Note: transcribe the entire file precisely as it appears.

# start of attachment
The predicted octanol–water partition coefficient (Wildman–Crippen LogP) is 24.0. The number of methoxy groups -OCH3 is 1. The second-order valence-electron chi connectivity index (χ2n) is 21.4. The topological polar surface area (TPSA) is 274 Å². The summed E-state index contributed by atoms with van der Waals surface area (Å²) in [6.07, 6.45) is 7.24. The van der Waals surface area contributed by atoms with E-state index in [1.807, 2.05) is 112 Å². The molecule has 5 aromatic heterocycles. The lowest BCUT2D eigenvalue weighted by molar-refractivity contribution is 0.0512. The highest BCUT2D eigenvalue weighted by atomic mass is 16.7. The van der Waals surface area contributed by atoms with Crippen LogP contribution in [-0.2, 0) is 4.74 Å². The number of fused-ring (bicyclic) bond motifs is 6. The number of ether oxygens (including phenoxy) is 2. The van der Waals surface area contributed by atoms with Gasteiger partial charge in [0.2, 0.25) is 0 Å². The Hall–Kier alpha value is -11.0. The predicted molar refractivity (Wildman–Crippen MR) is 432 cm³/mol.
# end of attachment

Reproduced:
The predicted octanol–water partition coefficient (Wildman–Crippen LogP) is 24.0. The number of methoxy groups -OCH3 is 1. The second-order valence-electron chi connectivity index (χ2n) is 21.4. The topological polar surface area (TPSA) is 274 Å². The summed E-state index contributed by atoms with van der Waals surface area (Å²) in [6.07, 6.45) is 7.24. The van der Waals surface area contributed by atoms with E-state index in [1.807, 2.05) is 112 Å². The molecule has 5 aromatic heterocycles. The lowest BCUT2D eigenvalue weighted by molar-refractivity contribution is 0.0512. The highest BCUT2D eigenvalue weighted by atomic mass is 16.7. The van der Waals surface area contributed by atoms with Crippen LogP contribution in [-0.2, 0) is 4.74 Å². The number of fused-ring (bicyclic) bond motifs is 6. The number of ether oxygens (including phenoxy) is 2. The van der Waals surface area contributed by atoms with Gasteiger partial charge in [0.2, 0.25) is 0 Å². The Hall–Kier alpha value is -11.0. The predicted molar refractivity (Wildman–Crippen MR) is 432 cm³/mol.